Childe Hassam - Gathering Flowers in a French Garden, 1888

Childe Hassam - Gathering Flowers in a French Garden, 1888

Paths to Impressionism: French and American Landscape Paintings at the Newark Art Museum


Paths to Impressionism: French and American Landscape Paintings from the Worcester Art Museum, a forty-two painting exhibition featuring masterworks by Claude Monet, Jean-Baptiste-Camille Corot, George Inness and Childe Hassam

September 17th 2008 - January 4th 2009

Impressionism flourished in nineteenth-century France and the United States as one of the most powerful forms of artistic expression and continues to draw the appreciation and admiration of art lovers throughout the world

With the opening on September 17 of Paths to Impressionism: French and American Landscape Paintings from the Worcester Art Museum, a forty-two painting exhibition featuring masterworks by Claude Monet, Jean-Baptiste-Camille Corot, George Inness and Childe Hassam, The Newark Museum provides an opportunity to examine one of the most popular styles in the history of art. When combined with visits to the Museum’s permanent Picturing America galleries and its concurrent exhibition, Small but Sublime: Intimate Views by Durand, Bierstadt and Inness, visitors are treated to a compelling overview of the century’s major developments in landscape painting.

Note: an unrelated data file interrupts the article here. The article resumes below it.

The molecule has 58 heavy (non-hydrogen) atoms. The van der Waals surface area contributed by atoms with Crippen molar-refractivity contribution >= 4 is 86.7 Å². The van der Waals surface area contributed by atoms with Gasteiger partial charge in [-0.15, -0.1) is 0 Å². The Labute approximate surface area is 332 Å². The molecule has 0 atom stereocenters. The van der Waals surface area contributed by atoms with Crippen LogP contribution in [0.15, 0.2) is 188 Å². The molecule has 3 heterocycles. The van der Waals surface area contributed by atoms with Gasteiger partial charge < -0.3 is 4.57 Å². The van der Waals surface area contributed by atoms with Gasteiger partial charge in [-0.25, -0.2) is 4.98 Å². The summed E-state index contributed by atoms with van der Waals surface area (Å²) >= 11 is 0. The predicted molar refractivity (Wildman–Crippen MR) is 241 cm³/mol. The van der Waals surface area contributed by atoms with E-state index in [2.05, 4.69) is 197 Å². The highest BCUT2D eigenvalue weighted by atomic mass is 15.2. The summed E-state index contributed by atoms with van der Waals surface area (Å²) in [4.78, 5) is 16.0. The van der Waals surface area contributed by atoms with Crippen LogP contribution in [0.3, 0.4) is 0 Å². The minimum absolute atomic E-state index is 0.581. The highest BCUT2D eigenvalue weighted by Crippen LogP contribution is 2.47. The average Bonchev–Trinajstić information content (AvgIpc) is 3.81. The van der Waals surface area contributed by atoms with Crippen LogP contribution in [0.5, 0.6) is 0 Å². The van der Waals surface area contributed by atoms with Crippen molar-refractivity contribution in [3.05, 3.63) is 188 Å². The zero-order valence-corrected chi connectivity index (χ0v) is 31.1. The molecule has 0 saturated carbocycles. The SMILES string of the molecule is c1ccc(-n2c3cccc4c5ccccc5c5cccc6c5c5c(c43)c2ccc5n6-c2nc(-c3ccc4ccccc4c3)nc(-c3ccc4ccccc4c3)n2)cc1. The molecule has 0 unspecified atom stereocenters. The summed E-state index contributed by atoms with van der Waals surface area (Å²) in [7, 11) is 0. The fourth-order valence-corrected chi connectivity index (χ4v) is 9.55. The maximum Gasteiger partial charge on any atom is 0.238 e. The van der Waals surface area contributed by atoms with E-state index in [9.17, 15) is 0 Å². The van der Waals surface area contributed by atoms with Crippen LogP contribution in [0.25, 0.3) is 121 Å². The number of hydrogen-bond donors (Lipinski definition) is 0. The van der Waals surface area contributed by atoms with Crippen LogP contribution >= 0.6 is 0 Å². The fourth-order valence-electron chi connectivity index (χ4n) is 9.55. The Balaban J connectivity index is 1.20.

By the end of the nineteenth century, Impressionism had become the avant-garde painting style in America. According to The Newark Museum Director Mary Sue Price, “both the Worcester Art Museum and The Newark Museum built impressive collections of nineteenth-century landscape paintings by being in the forefront of acquiring American art.”

“The landscapes exhibited in Worcester’s Paths to Impressionism as well as those in The Newark Museum’s Picturing America and Small but Sublime provide a remarkable survey of the dramatic changes in the interpretation of nature that occurred during the nineteenth century,” Price said.

“The inspiring masterworks in Paths to Impressionism convey artists’ personal response to their environment,” commented Dr. Holly Pyne Connor, Curator of 19th-Century American Art at The Newark Museum. “In these beautiful paintings, nature is transformed into great art.”

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